FEB 24, 2024 10:00 AM PST

Using GPS Data to Reduce Traffic Light Congestion

WRITTEN BY: Ryan Vingum

Getting stuck in traffic is the proverbial nightmare. Too many cars on the road, too many red lights, too many people all trying to get to the same location, all make traffic something we dread. As you sit in traffic you probably think to yourself: how does this happen? Can we avoid this?

Researchers are taking steps in exactly that direction. A team at the University of Michigan, in collaboration with General Motors, recently published results of an 18-month long study that leverages connected GPS data from GM vehicles to provide a detailed landscape of traffic activity affected by stop lights, all while highlighting solutions to traffic problems. The team’s work is published in Nature Communications.

 Traffic isn’t just a killer on our mood. At traffic lights in particular, congestion can have a lot of seen and unseen costs that make traffic a compounding problem. These costs range from the time we spend in traffic (as opposed to time spent on other productive tasks) to the additional energy used by vehicles waiting in traffic. Among the roughly 320,000 traffic lights in the U.S. many are designed to at least try and address traffic challenges, with adaptive timing designs that have them working differently at different times of day to account for changes in drivers on the road. The challenge is that traffic can vary significantly, and these pre-set times don’t always account for fluctuations. Nor are they updated frequently enough to make a difference.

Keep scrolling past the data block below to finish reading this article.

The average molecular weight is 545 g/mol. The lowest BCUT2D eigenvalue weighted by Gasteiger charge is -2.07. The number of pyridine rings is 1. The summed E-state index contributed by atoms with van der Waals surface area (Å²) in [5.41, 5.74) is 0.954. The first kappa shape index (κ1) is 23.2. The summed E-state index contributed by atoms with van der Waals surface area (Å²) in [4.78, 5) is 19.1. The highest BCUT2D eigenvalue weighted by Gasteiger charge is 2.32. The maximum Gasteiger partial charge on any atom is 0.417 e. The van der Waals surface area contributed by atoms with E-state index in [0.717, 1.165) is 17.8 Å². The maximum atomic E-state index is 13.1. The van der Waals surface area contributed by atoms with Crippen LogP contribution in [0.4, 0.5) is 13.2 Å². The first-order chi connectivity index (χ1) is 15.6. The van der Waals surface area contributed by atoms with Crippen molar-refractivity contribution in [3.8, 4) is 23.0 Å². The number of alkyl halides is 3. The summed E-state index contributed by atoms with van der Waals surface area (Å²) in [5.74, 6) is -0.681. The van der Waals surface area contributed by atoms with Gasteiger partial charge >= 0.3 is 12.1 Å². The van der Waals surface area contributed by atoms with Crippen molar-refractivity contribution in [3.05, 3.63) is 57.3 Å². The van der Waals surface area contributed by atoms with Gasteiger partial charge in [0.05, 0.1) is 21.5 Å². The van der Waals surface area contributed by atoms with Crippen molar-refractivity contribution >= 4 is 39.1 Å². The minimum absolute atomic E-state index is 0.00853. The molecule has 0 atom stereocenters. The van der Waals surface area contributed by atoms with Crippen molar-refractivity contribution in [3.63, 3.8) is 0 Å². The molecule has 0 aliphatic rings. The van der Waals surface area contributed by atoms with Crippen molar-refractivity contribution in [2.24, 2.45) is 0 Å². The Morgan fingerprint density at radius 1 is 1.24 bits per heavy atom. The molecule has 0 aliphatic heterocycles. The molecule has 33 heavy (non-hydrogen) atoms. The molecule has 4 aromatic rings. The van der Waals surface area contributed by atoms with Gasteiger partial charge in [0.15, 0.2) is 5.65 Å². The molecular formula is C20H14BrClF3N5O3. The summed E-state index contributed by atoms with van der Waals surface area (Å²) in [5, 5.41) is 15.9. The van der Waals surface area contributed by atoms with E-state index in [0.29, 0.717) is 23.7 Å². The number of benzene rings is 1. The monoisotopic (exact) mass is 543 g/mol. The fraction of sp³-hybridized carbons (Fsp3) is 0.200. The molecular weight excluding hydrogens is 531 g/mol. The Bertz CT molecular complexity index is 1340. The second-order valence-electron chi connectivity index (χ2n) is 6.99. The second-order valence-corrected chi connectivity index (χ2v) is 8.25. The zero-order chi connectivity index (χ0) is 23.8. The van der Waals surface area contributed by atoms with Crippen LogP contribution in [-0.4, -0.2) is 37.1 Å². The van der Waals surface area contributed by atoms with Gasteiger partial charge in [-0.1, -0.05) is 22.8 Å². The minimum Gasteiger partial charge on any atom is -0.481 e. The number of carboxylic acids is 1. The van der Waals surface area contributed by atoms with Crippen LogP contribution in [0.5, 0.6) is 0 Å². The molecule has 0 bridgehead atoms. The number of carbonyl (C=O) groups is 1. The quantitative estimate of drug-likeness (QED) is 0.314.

The data collected by researchers at the University of Michigan led to the creation of a probabilistic time-space diagram, which allows a small collection of data from vehicles (in this case, GPS data) to essentially do the work of existing adaptive design traffic lights at a fraction of the cost. This data allows for more robust insights into actual vehicle movements, paving the way for a system that could respond more readily to traffic needs.

Sources: Science Daily; Nature Communications

About the Author
Master's (MA/MS/Other)
Science writer and editor, with a focus on simplifying complex information about health, medicine, technology, and clinical drug development for a general audience.
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